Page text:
Priest Gets Almost Five Years; Details Still a Secret

By Joline Gutierrez Krueger
Albuquerque Tribune (New Mexico)
September 21, 2002

A Roman Catholic priest says he might have broken the law, he might have sinned, but he never broke his vow of celibacy in connection with five charges linked to sexual misconduct with children.

The Rev. Robert Malloy, 45, was sentenced Friday to five years minus five days of probation after pleading no contest to five counts of attempted criminal solicitation to commit tampering with evidence.

But what Malloy is accused of doing still remains cloistered in documents sealed since his arrest nearly four years ago.

Plea agreement documents suggest, however, that Malloy acknowledged he had written letters of a sexual nature to five boys ages 13 to 15 between 1997 and 1998. In the letters, Malloy told each of the boys they should destroy the notes after reading them, the plea stated.

"This is not a case involving sexual contact with a minor; this is not an action in which he broke his vow," said Ray Twohig, Malloy's attorney. "These were anonymous letters, anonymous notes, anonymous activities that took place. They were wrong and they were dangerous if they had gone further, but they never did go further."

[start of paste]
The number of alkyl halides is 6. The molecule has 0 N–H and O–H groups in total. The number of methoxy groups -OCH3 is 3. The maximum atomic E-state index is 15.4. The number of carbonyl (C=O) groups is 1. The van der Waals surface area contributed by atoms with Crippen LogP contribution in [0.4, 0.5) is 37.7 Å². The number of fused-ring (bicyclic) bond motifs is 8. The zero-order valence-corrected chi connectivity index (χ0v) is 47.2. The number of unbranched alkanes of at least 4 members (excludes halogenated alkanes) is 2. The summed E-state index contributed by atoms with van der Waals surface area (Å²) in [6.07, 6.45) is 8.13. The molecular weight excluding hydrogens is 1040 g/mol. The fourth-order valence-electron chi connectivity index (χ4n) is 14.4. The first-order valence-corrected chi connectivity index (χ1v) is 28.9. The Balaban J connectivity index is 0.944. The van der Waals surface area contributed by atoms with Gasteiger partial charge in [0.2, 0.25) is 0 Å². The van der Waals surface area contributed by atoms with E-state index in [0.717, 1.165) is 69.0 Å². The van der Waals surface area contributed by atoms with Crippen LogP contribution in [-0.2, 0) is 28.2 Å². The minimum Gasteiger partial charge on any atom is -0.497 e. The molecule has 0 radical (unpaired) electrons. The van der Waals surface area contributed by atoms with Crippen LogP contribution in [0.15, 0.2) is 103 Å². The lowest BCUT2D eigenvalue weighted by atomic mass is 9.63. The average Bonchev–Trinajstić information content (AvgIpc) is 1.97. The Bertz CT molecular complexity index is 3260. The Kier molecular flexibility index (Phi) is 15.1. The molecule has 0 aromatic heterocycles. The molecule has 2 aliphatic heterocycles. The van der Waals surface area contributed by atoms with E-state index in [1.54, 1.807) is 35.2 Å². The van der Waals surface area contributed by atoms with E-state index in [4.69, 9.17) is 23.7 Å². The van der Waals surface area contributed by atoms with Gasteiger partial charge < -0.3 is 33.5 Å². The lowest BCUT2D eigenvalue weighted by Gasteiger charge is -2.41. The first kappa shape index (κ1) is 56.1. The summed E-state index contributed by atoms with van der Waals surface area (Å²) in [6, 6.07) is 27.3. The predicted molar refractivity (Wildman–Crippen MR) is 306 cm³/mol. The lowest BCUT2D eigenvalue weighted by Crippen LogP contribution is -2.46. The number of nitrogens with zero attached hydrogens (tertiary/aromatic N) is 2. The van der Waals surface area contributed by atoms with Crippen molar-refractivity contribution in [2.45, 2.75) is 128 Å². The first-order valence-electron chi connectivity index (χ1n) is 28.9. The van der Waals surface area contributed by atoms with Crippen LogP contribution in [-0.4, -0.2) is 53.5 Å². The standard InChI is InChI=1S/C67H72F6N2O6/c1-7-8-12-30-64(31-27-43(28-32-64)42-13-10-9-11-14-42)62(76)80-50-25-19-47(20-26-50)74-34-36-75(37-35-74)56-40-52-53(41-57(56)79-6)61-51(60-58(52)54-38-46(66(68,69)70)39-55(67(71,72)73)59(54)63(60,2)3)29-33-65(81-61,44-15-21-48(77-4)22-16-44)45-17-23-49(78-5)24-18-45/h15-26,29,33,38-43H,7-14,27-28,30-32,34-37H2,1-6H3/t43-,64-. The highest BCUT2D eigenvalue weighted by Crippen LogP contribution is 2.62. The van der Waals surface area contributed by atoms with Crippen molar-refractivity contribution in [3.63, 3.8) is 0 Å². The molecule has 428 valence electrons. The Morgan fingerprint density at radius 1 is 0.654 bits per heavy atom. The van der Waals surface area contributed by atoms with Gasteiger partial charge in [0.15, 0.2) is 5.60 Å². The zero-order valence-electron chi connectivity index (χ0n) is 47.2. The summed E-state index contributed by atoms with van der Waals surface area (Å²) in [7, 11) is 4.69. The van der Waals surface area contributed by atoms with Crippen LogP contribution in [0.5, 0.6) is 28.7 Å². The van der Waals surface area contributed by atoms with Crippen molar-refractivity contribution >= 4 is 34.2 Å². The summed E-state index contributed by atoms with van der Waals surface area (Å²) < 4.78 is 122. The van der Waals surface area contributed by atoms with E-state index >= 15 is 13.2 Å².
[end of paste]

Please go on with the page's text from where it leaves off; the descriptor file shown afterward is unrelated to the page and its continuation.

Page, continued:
Chief Deputy District Attorney Joe Paone said they most likely would have if Malloy hadn't been arrested.

"It's safe to say had he not been caught it could have gone on to the next step," he said. "There's more history here than what he was charged with."

Malloy, now shed of his priestly collar, asked forgiveness of his victims, his family, his parishioners.

"I am truly sorry, and those are not hollow words," he said.

Outside the courtroom after the sentencing, an angry, unidentified woman barked to reporters, "It's a joke. It's a stinking joke."

Malloy, the former pastor of Queen of Heaven Catholic Church and a one-time Albuquerque police chaplain, must continue in therapy and attend counseling targeted specifically at sex offenders, state District Judge Frank Allen Jr. ruled Friday.

He also must not have unsupervised contact with minors.

Malloy was originally indicted in February 1999 on 42 counts that included hiring children for prostitution, criminal solicitation and contributing to the delinquency of a minor.

Allen is expected to rule whether court documents in the case can be unsealed so that the public will learn the nature of the charges.

Though Malloy retains the title of priest, the Archdiocese of Santa Fe has permanently restricted him from working at a parish or identifying himself in public as a man of the cloth.

The archdiocese continues to pay him a salary Twohig would describe only as a "pittance."

Malloy has not decided what he will do now that he is banned from his lifelong vocation as a Roman Catholic priest, Twohig said.

"He will develop some plans," he said. "But he won't hold a press conference to announce them."


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